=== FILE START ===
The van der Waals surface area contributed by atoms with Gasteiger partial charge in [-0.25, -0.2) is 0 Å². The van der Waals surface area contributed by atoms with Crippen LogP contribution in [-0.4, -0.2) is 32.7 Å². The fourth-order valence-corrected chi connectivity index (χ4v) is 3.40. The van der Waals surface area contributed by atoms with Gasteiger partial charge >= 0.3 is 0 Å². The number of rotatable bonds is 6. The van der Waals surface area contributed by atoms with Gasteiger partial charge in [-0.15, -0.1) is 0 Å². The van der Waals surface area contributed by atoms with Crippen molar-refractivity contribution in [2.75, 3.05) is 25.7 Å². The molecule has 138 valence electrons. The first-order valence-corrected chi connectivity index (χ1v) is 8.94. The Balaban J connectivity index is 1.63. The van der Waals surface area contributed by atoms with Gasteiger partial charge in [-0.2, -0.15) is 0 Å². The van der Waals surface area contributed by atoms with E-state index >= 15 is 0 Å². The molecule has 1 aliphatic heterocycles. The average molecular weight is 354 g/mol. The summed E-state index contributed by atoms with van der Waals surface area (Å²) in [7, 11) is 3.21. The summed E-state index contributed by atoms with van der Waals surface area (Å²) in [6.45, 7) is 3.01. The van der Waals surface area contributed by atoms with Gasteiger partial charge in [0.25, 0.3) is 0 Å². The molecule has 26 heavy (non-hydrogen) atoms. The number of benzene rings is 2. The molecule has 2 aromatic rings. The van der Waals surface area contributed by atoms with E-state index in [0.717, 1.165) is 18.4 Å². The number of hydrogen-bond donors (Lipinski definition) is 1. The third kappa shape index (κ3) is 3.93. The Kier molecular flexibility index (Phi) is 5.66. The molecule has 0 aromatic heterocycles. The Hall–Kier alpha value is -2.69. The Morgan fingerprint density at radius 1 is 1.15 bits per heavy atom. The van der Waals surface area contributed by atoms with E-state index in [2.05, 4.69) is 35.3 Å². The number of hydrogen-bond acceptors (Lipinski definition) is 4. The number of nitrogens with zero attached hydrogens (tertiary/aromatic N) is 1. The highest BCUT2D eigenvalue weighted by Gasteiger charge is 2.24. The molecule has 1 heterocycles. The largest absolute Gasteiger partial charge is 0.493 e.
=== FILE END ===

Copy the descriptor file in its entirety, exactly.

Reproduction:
The van der Waals surface area contributed by atoms with Gasteiger partial charge in [-0.25, -0.2) is 0 Å². The van der Waals surface area contributed by atoms with Crippen LogP contribution in [-0.4, -0.2) is 32.7 Å². The fourth-order valence-corrected chi connectivity index (χ4v) is 3.40. The van der Waals surface area contributed by atoms with Gasteiger partial charge >= 0.3 is 0 Å². The number of rotatable bonds is 6. The van der Waals surface area contributed by atoms with Gasteiger partial charge in [-0.15, -0.1) is 0 Å². The van der Waals surface area contributed by atoms with Crippen molar-refractivity contribution in [2.75, 3.05) is 25.7 Å². The molecule has 138 valence electrons. The first-order valence-corrected chi connectivity index (χ1v) is 8.94. The Balaban J connectivity index is 1.63. The van der Waals surface area contributed by atoms with Gasteiger partial charge in [-0.2, -0.15) is 0 Å². The van der Waals surface area contributed by atoms with E-state index >= 15 is 0 Å². The molecule has 1 aliphatic heterocycles. The average molecular weight is 354 g/mol. The summed E-state index contributed by atoms with van der Waals surface area (Å²) in [7, 11) is 3.21. The summed E-state index contributed by atoms with van der Waals surface area (Å²) in [6.45, 7) is 3.01. The van der Waals surface area contributed by atoms with Gasteiger partial charge in [0.25, 0.3) is 0 Å². The molecule has 26 heavy (non-hydrogen) atoms. The number of benzene rings is 2. The molecule has 2 aromatic rings. The van der Waals surface area contributed by atoms with E-state index in [0.717, 1.165) is 18.4 Å². The number of hydrogen-bond donors (Lipinski definition) is 1. The third kappa shape index (κ3) is 3.93. The Kier molecular flexibility index (Phi) is 5.66. The molecule has 0 aromatic heterocycles. The Hall–Kier alpha value is -2.69. The Morgan fingerprint density at radius 1 is 1.15 bits per heavy atom. The van der Waals surface area contributed by atoms with E-state index in [2.05, 4.69) is 35.3 Å². The number of hydrogen-bond acceptors (Lipinski definition) is 4. The number of nitrogens with zero attached hydrogens (tertiary/aromatic N) is 1. The highest BCUT2D eigenvalue weighted by Gasteiger charge is 2.24. The molecule has 1 heterocycles. The largest absolute Gasteiger partial charge is 0.493 e.